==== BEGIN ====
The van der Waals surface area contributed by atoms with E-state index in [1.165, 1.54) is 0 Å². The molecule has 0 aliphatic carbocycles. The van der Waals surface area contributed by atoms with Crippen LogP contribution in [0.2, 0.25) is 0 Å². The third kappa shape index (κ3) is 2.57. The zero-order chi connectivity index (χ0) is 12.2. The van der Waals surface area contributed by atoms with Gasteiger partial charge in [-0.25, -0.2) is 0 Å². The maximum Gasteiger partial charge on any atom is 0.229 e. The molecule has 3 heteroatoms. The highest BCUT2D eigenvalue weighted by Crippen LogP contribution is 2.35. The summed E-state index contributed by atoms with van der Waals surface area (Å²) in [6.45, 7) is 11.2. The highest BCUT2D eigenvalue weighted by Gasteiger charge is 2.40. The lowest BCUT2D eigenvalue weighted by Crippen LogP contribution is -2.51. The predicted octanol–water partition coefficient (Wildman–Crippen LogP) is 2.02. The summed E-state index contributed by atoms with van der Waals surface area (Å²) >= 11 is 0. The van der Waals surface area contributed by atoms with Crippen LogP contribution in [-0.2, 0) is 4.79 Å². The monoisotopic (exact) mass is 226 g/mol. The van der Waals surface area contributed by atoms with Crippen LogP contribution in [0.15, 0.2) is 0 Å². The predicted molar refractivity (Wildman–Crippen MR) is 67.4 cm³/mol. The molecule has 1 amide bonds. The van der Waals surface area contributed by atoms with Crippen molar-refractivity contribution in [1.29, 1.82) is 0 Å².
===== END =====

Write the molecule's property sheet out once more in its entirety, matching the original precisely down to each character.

The van der Waals surface area contributed by atoms with E-state index in [1.165, 1.54) is 0 Å². The molecule has 0 aliphatic carbocycles. The van der Waals surface area contributed by atoms with Crippen LogP contribution in [0.2, 0.25) is 0 Å². The third kappa shape index (κ3) is 2.57. The zero-order chi connectivity index (χ0) is 12.2. The van der Waals surface area contributed by atoms with Gasteiger partial charge in [-0.25, -0.2) is 0 Å². The maximum Gasteiger partial charge on any atom is 0.229 e. The molecule has 3 heteroatoms. The highest BCUT2D eigenvalue weighted by Crippen LogP contribution is 2.35. The summed E-state index contributed by atoms with van der Waals surface area (Å²) in [6.45, 7) is 11.2. The highest BCUT2D eigenvalue weighted by Gasteiger charge is 2.40. The lowest BCUT2D eigenvalue weighted by Crippen LogP contribution is -2.51. The predicted octanol–water partition coefficient (Wildman–Crippen LogP) is 2.02. The summed E-state index contributed by atoms with van der Waals surface area (Å²) >= 11 is 0. The van der Waals surface area contributed by atoms with Crippen LogP contribution in [-0.2, 0) is 4.79 Å². The monoisotopic (exact) mass is 226 g/mol. The van der Waals surface area contributed by atoms with Crippen LogP contribution in [0.15, 0.2) is 0 Å². The predicted molar refractivity (Wildman–Crippen MR) is 67.4 cm³/mol. The molecule has 1 amide bonds. The van der Waals surface area contributed by atoms with Crippen molar-refractivity contribution in [1.29, 1.82) is 0 Å².